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Should We Homeschool Our Adopted Child

October 13, 2016

When adopting children internationally, parents can struggle to select an educational program that offers solid academics within a context of empathy and understanding about their child’s situation. Children who have been in institutionalized care often don’t perform at the appropriate grade level in school, leading many adoptive parents to homeschool their children at least for the first year. However, your family and your needs will be unique.

Some of our adoptive parents have reported that their children were ready to go to public school only a few weeks after arriving home after seeing older siblings go every day. All in all, whether you homeschool or not depends on what is best for your child. While we cannot answer this question for you, we can give you some of the pros and cons of homeschooling.

Pros of Homeschooling

Homeschooling often equals less stress and anxiety for the child. Homeschooled children are able to take the first year to focus on adjusting to their new family, culture and environment. You can work on your child’s interests and motivations. You can also take time to focus on forming parent-child and sibling-sibling relationships. Forming these important relationships can happen more quickly if everyone is at home together all day. Immersion into family life and a break from the peer dependency cycle, is important for a child who grew up in an institutionalized setting like an orphanage. Homeschooling allows you to focus on forming these attachments.

Homeschooling allows your child to learn at his own pace. Many children who have lived in orphanages are behind their peers academically, socially and developmentally. If you adopted your child internationally, they will also be behind their peers linguistically for quite some time. It often takes a year to adjust to a new language and culture. Homeschooling allows for a slow paced learning environment that takes all these factors into consideration.

Your home will be a safe place where you can address negative issues such as lying, cheating, manipulation, and avoidance of adult interaction. A “safe” adult is often the one that sees the worst of a child’s behavior. This is because a child feels that they will still be loved even when they are mean and hurtful. If you’re at home together you can work on these issues that might not manifest in a traditional school setting.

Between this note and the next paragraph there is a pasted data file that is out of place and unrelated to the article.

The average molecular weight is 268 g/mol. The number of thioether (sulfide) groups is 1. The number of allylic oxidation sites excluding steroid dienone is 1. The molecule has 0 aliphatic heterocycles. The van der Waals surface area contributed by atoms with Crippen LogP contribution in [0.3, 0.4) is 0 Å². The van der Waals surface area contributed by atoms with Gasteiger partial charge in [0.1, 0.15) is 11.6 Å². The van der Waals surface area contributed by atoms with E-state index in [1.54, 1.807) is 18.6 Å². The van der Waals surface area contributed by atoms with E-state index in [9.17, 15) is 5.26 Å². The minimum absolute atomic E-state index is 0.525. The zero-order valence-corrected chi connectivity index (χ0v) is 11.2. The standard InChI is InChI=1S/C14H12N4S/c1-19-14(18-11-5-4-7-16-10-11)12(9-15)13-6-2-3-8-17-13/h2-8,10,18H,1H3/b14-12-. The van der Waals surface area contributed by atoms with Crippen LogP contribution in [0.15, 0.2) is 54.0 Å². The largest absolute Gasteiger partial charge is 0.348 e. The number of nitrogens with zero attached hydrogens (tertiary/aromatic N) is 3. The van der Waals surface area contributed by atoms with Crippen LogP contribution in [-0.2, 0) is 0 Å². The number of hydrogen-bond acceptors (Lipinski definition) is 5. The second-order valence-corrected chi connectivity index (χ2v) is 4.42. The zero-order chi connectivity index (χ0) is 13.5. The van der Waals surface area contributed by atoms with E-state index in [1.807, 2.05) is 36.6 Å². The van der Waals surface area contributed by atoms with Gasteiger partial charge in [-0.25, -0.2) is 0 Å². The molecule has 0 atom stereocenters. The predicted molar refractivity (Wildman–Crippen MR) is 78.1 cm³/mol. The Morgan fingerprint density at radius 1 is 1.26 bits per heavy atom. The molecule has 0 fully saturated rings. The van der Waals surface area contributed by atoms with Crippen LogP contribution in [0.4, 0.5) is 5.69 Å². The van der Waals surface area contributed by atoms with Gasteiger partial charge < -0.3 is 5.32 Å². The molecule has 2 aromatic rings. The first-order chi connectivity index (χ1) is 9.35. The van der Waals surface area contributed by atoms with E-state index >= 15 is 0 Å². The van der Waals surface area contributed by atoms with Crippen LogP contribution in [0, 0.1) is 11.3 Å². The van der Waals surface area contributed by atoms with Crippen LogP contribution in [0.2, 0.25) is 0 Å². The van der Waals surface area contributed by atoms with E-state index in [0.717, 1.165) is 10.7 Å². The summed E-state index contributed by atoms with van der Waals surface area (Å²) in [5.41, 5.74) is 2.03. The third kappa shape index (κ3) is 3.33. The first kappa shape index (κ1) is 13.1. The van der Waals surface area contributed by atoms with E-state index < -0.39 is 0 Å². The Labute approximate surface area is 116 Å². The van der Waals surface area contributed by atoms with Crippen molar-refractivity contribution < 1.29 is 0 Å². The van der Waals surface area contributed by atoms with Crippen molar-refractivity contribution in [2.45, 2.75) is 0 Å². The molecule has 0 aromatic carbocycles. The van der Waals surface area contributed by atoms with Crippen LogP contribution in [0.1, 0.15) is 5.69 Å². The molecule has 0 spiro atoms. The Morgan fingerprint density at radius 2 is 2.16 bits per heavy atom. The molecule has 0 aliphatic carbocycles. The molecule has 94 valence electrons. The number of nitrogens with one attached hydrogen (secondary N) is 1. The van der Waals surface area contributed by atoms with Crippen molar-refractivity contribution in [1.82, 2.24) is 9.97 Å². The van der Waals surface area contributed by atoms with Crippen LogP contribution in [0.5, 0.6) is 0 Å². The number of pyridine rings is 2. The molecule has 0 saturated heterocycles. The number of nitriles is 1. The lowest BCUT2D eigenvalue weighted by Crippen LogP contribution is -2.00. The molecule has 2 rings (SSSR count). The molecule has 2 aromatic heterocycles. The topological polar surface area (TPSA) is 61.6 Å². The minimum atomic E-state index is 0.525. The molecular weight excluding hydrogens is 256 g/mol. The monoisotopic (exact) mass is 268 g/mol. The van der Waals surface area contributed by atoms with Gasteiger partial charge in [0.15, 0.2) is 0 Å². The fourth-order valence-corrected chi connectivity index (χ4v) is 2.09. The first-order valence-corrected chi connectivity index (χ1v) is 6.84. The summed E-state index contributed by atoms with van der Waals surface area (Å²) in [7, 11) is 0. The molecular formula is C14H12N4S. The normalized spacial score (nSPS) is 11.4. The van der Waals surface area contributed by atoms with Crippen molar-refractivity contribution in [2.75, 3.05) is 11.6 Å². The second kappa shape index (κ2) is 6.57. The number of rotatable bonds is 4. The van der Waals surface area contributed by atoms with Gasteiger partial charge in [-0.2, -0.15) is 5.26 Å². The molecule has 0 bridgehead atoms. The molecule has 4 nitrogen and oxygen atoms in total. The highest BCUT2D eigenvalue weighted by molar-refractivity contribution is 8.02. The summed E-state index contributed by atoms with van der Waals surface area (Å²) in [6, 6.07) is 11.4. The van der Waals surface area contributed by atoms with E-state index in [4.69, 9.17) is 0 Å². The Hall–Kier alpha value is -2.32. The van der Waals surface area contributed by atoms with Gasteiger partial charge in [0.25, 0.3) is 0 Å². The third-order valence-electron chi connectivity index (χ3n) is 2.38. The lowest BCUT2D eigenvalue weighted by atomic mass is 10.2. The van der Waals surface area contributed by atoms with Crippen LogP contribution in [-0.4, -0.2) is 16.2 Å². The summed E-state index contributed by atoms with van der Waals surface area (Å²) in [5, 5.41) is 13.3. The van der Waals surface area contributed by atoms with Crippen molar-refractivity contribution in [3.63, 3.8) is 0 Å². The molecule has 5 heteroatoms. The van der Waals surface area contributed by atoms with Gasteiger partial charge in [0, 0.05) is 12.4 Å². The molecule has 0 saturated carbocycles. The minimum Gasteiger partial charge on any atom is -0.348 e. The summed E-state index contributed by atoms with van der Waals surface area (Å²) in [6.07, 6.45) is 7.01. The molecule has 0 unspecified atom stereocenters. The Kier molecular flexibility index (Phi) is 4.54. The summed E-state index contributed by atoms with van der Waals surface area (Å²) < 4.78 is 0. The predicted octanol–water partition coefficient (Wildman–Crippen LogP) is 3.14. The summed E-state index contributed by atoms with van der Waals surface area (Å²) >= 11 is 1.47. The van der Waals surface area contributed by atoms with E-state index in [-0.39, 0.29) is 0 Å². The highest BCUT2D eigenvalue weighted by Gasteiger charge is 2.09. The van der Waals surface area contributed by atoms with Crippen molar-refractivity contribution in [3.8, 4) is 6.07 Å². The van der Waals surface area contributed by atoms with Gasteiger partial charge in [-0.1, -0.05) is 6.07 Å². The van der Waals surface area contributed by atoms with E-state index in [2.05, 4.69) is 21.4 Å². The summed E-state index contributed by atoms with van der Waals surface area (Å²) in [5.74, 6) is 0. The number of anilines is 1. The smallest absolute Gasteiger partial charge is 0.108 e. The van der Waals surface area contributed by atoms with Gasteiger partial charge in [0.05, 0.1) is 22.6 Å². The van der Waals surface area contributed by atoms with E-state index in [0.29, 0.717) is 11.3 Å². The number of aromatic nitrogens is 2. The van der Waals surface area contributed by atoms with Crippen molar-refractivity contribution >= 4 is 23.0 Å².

If your child has any special needs, you may be visiting various therapists throughout the week. Homeschooling allows you to make these appointments during the day without missing school work. You can create your own schedule that takes into account appointment times. You can also work at-home therapies into your homeschool curriculum.

Cons of Homeschooling

The number one problem with homeschooling is caregiver burnout, especially since the primary caregiver is often the one to see the worst of a child’s behavior. Caregivers can become very stressed and tired. The first year is full of trials, adjustments and possibly tantrums and meltdowns for both parties. Without the intellectual stimulation of coworkers or friends, caregivers can develop feelings of isolation and loneliness. Being solely responsible for a child’s emotional, spiritual and educational well-being is a daunting task. Taking all this responsibility on themselves can even cause some parents to develop post-adoption depression.

Homeschooling can also cause stress to the other children in the family. The needs and emotions of a newly adopted older child can increase challenges if all your children are being homeschooled. If you have to stop the lesson to deal with a behavior problem, your other children won’t be getting the education they need. It’s important that the needs of each child are considered when making decisions about schooling. If the best thing for your family is to have one homeschooled, one in a religious private school and one in public school, then that is what you should do.

Some children who have grown up in orphanages might actually find comfort in a school’s more institutionalized setting. Many older adopted children lose everything that is familiar to them, including language, foods, culture and people who look like them. Many older adopted children have lived their entire lives with a group of children their own age. If they’re around a group of children their own age, school may actually function like a stepping stone, allowing your child to ease into family life from an institutionalized setting.

Some children may learn the English language more quickly in a public or private school setting. Being around a variety of people who speak English all day can facilitate the language transition.

Lastly, if you choose homeschool, you forego public school resources for children with learning disabilities, FASD, ADHD, dyslexia, and speech and hearing problems. Many parents need help managing their child’s needs at home, and public schools are often able to direct parents to resources they need.

Again, we cannot answer this question for you, but we’re certainly happy to give guidance and help in any way we can. If your family is struggling with school, please feel free to call us any time at our Mississippi Office 1.662.842.6752 or at our Tennessee Office 1.615.378.7099.